Thursday, September 24, 2009


This week I am doing another Benedictine Experience Retreat, this time at St. John's Abbey in Collegeville, MN. Our group of 10 people is staying at the Episcopal House of Prayer, an ecumenical retreat center on the grounds of St. John's Abbey. We are just off a quiet road, nestled in the woods, and about a 20 minute walk from the Abbey Church. The weather is beautiful, with just a hint of the autumn colors to come. Each day we live the Benedictine rhythm of Morning Prayer at the Abbey (7 a.m.) Eucharist here in the Oratory of the House of Prayer (11:30 a.m.), Evensong at the Abbey (7 p.m.) and Compline (here at 9 p.m). We also have talks given by monks of the Abbey and the Rev. WArd Bauman, our "abbot" and chaplain of the House of Prayer. Tomorrow we will go over to St. Benedict's, where the Benedictine sisters live, for a talk, noon prayer and lunch.

Today is our "Desert Day", mostly spent in silence, with little of the regular structure and rhythm. It is a time for quiet reading (lectio divina), prayer and, most of all, listening to God. I am not good at sitting still, so I do a lot of prayer and meditation while walking with my guide dog, "Lorelle". I also spent some time on campus this morning gathering some books for further reading and hope to spend some time in prayer at the Abbey Church or the Oratory here this afternoon. Our silence extends through dinner and evening tonight until after breakfast tomorrow morning. Then we will go back to our daily rhythm of prayer, study and work.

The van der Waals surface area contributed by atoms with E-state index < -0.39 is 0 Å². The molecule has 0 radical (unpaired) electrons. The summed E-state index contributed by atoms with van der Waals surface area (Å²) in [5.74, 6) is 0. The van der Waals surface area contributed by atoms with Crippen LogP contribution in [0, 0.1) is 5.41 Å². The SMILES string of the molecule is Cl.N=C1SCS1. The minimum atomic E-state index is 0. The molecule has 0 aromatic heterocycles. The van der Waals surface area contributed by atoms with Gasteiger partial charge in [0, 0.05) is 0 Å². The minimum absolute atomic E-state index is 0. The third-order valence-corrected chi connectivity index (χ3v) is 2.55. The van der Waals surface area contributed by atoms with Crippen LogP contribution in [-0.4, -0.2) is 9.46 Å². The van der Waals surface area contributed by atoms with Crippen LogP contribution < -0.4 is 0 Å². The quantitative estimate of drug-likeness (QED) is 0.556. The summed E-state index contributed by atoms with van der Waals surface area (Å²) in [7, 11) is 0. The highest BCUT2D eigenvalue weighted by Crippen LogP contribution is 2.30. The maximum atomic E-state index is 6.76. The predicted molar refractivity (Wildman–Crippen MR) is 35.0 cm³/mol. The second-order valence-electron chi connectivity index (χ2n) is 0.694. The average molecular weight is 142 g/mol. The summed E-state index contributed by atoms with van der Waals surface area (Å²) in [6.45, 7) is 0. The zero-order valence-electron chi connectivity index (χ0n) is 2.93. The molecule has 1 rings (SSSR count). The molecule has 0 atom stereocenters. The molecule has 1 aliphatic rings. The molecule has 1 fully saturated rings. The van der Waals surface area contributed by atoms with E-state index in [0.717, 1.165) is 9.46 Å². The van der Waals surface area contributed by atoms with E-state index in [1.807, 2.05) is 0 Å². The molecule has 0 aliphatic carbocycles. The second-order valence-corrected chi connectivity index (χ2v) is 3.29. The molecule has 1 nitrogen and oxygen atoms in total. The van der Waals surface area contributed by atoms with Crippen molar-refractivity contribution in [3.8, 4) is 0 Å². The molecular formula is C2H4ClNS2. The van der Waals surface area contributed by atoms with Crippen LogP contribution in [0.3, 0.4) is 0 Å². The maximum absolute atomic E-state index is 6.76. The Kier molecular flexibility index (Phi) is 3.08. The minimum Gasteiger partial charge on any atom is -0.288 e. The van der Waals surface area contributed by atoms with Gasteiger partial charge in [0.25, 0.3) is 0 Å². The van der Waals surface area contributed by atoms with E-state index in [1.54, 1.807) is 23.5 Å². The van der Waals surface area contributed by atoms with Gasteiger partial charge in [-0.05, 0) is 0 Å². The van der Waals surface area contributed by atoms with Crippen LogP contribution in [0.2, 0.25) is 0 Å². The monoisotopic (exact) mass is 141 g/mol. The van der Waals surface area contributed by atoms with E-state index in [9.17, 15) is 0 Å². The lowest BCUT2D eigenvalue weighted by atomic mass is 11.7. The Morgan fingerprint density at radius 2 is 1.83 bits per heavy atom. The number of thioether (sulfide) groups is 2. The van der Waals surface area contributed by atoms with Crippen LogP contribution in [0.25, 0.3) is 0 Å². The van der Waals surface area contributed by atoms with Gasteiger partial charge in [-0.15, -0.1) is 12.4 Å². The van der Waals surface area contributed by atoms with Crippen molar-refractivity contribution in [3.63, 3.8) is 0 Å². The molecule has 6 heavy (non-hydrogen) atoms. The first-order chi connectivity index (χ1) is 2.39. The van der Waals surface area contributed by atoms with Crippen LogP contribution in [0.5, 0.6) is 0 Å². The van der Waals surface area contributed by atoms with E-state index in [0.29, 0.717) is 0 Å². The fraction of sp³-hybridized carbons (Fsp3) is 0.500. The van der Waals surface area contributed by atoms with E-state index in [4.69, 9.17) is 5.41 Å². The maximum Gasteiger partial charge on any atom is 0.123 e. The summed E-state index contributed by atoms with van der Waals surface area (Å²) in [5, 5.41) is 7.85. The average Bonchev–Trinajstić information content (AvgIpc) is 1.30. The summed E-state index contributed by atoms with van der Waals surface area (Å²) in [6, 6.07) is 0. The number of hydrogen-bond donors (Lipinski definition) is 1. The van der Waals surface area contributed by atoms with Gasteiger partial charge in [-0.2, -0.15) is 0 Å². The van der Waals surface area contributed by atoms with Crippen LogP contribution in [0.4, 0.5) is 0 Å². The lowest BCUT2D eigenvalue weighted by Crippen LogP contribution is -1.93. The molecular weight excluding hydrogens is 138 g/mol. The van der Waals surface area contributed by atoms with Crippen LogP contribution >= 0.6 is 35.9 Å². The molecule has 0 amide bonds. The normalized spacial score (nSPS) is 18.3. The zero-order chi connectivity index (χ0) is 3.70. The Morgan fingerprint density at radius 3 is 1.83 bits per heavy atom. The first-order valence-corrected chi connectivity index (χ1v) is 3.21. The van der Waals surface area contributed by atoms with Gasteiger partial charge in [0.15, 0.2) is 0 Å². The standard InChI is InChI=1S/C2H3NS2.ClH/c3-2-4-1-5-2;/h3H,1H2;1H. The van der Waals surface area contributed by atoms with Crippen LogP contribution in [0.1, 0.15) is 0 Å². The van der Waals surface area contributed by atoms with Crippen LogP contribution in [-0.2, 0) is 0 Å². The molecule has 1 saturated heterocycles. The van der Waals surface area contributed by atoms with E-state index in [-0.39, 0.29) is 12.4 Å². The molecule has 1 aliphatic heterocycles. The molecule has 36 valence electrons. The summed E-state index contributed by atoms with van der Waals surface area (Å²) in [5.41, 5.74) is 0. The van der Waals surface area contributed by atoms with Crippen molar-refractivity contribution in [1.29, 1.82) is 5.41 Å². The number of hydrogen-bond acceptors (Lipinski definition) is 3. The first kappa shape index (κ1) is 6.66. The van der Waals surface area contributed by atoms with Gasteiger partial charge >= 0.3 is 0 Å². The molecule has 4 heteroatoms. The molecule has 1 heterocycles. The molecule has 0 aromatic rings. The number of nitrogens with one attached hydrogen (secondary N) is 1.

This is a grace-filled time! No meetings, no street noise, no TV, no phone calls (almost), very few emails and no liturgical or other responsibilities. It is a time apart, yet with many people and places on my heart and in my prayers. There is no escaping the world; only redirecting our attention, thoughts and prayers to God. But that is the gift of being in the beauty of nature and in silence--to be able to hear the natural sounds and allow the sun's light to filter through the shadows of the trees and to be supported by a little week-long community of Beneditines wanting to find and be found by God.

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